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Benjamin C. Trabing, Michael M. Bell, and Bonnie R. Brown

1. Introduction Upper-tropospheric temperatures have been shown to be important for determining the maximum intensity that a tropical cyclone (TC) can reach, but the physical mechanisms through which the upper troposphere impacts TC intensity and structure have not been fully explored, due in part to limited observations and the complex interactions between clouds, radiation, and TC dynamics. A seminal theory on the potential intensity (PI) that a TC can attain was formulated by Emanuel (1986

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Jonathan Martinez, Michael M. Bell, Robert F. Rogers, and James D. Doyle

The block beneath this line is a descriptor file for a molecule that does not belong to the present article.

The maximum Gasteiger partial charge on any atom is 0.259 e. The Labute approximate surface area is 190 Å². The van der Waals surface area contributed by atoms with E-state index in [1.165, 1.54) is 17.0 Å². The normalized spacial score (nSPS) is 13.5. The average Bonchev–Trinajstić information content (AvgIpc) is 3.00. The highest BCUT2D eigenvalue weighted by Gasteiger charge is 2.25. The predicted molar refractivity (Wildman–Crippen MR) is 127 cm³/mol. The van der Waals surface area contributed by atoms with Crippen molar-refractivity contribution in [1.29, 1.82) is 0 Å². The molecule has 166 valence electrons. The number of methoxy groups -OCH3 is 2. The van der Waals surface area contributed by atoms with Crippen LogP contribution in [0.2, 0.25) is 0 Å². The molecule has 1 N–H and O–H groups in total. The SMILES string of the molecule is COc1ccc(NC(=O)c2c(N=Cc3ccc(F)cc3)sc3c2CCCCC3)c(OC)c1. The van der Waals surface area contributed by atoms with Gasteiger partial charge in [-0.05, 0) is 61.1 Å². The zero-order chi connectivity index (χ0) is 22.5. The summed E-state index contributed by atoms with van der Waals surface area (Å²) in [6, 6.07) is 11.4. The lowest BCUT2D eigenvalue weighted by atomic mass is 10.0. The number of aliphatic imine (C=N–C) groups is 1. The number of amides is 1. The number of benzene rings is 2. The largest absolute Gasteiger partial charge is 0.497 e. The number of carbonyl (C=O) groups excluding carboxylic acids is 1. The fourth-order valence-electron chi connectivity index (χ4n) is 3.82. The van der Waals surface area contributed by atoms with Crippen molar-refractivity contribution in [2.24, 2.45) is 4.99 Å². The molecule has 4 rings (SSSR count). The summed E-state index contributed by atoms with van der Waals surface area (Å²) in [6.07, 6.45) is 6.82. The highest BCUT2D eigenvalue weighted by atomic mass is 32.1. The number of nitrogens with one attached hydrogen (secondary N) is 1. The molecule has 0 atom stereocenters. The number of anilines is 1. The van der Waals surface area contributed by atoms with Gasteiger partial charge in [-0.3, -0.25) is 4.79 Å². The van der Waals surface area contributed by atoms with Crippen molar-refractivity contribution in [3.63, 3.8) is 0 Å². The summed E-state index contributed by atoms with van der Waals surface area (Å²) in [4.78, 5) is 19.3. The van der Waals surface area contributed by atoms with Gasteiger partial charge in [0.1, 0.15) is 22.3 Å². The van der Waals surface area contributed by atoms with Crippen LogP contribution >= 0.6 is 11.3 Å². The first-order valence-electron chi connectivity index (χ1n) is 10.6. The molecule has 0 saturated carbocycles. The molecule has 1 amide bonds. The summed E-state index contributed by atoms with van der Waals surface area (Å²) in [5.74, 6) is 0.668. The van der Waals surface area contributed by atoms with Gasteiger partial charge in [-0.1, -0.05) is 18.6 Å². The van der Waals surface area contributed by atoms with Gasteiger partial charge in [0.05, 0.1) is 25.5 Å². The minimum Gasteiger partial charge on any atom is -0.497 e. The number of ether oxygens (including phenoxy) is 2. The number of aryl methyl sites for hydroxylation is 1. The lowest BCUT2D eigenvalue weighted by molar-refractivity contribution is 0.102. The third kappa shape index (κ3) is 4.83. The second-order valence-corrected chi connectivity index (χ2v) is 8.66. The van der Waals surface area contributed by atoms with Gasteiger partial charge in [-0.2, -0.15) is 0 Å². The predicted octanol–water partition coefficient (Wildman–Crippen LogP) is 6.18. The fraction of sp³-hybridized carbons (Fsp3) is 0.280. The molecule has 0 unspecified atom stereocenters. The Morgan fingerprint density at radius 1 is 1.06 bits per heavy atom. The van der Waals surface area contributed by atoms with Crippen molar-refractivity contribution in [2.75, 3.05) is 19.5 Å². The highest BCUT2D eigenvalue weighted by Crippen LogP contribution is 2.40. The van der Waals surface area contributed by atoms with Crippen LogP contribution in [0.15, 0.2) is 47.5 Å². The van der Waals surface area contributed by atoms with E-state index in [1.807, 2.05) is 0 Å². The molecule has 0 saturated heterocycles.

1. Introduction Accurate forecasts of tropical cyclone (TC) intensity changes remain one of the most difficult weather predictions, even for short lead times. This is in part due to multiscale interactions, which require operational forecast models to precisely capture the evolution of the atmosphere over a vast range of scales in the vicinity of a TC. DeMaria et al. (2014) demonstrated that although intensity forecast errors have not improved as much as track forecast errors over the past

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